Border businesses math doesn’t add up in minimum wage debate

The passage of a higher minimum wage bill has border businesses singing the blues.

At J.C. Chumley’s in Moorhead, co-owner Josh Henstorf worries he would have to reduce employees’ hours and raise prices, which may send customers to Fargo in search of a cheaper alternative.

“I think it’s going to do a lot more harm than good to the business, to the employees, to the end-users,” one restaurant/bar owner told the Fargo Forum. “I really don’t see a winner at all.”

“You just have to adjust your prices accordingly,” said another. “You would hope that you wouldn’t have to cut anybody.”

We’ve been here before, of course. When the smoking ban went into effect, business owners on the state’s borders claimed they’d be harmed. It didn’t happen.

A Moorhead Chamber of Commerce official says businesses pressured politicians in Saint Paul to provide exemptions for businesses on the state’s borders, but it was no dice.

According to the Forum:

At the Dairy Queen in Moorhead, the average employee is 17 years old, said co-owner Troy DeLeon. “The people that are working these jobs, they’re not supporting a family,” said DeLeon, who predicts he’ll need to schedule one less worker each shift if the wage increase is enacted.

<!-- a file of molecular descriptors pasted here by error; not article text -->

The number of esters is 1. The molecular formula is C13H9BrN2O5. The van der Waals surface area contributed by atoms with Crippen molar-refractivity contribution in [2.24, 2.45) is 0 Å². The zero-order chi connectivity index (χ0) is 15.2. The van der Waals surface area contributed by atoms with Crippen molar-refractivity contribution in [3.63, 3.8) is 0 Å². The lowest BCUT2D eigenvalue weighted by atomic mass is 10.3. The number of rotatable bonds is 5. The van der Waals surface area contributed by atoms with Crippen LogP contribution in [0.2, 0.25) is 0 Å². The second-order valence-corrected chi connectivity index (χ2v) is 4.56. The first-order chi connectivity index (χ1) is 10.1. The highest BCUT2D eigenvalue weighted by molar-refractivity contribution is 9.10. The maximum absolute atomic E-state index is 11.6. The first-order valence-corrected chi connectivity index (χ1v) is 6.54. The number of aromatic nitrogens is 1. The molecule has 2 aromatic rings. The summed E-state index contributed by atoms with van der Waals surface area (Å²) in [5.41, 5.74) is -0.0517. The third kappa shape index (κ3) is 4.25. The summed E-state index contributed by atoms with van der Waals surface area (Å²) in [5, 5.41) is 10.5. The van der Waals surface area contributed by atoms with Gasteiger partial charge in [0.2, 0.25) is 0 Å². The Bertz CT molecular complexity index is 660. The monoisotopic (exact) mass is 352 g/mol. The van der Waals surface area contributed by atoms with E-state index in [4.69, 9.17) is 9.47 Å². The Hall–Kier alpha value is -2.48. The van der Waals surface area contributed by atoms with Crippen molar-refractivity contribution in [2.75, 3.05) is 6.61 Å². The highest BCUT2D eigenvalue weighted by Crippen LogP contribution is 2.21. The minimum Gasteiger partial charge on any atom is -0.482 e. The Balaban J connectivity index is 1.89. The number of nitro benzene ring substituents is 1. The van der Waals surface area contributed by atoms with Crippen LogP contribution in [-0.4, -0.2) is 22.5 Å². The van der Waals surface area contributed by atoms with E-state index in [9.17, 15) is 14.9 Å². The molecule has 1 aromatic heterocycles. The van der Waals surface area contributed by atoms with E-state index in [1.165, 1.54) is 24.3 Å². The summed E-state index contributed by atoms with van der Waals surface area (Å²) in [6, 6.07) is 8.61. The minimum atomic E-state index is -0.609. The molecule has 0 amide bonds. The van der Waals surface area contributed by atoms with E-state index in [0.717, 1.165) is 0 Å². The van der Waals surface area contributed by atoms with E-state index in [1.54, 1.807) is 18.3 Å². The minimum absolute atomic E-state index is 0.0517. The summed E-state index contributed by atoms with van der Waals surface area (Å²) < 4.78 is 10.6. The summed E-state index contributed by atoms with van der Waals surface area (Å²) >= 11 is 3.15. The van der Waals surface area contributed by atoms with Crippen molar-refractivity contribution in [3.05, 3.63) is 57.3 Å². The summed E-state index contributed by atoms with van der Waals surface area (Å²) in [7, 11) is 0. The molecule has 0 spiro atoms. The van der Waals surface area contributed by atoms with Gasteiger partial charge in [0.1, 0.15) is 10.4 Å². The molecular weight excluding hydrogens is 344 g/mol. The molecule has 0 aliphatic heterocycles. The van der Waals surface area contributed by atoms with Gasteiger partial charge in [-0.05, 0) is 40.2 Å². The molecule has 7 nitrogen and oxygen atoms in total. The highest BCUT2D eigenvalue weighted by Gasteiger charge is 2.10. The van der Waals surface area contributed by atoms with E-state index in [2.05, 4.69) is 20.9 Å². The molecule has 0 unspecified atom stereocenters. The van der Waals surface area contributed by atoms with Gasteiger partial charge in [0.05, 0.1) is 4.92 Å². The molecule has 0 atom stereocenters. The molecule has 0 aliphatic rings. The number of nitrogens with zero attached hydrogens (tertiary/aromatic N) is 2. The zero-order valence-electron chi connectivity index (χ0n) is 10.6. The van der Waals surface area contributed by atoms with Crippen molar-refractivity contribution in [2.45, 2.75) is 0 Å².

Let’s pull out the napkin and do the math on that.

Although the minimum wage will rise to $9.50, it will be phased in over several years. For small businesses, it will be $7.75 by 2016, just 50-cents-an-hour higher than North Dakota. But this year it will be 75 cents less than North Dakota. And next year it will be the same as North Dakota.

Reducing one employee per shift — assuming an 8-hour shift — would save a small business owner $4 a shift.

The average Dairy Queen menu item is about $3.

Conservatively, a business serving just 25 customers an hour, each buying just one item (which, of course, rarely happens), brings in $75. Over a shift, that’s 400 200 customers. In order to cover the cost of the higher minimum wage, a Dairy Queen owner would have to raise the price of a single item by 2 cents (per employee)

Are people really going to drive to North Dakota to save 2 cents?

North Dakota officials, of course, are only too happy to whip up the “you should move to North Dakota” sentiment, but they also acknowledge another reality: Many businesses in North Dakota aren’t paying minimum wage.

“I doubt we see much change in North Dakota, other than more businesses moving from Minnesota to North Dakota,” Jon Godfread, vice president for Governmental Affairs for the North Dakota Chamber of Commerce said. “In terms of employees we are paying in many cases above the proposed minimum wage already, that is the market at work. A $15/(hour) job at a McDonald’s in Bismarck is [a] prime example of the free market at work.”

The unemployment rate in Bismarck is 2.1%. It’s 2.9% in Fargo. In Moorhead, Minn., it’s just 3.1%. In Moorhead, the per-capita income is higher than Bismarck.

Headlines aside, the business climate seems to be just fine in both locations.

Related: Due or detriment: Winona small businesses react to minimum-wage proposal (Winona Daily News).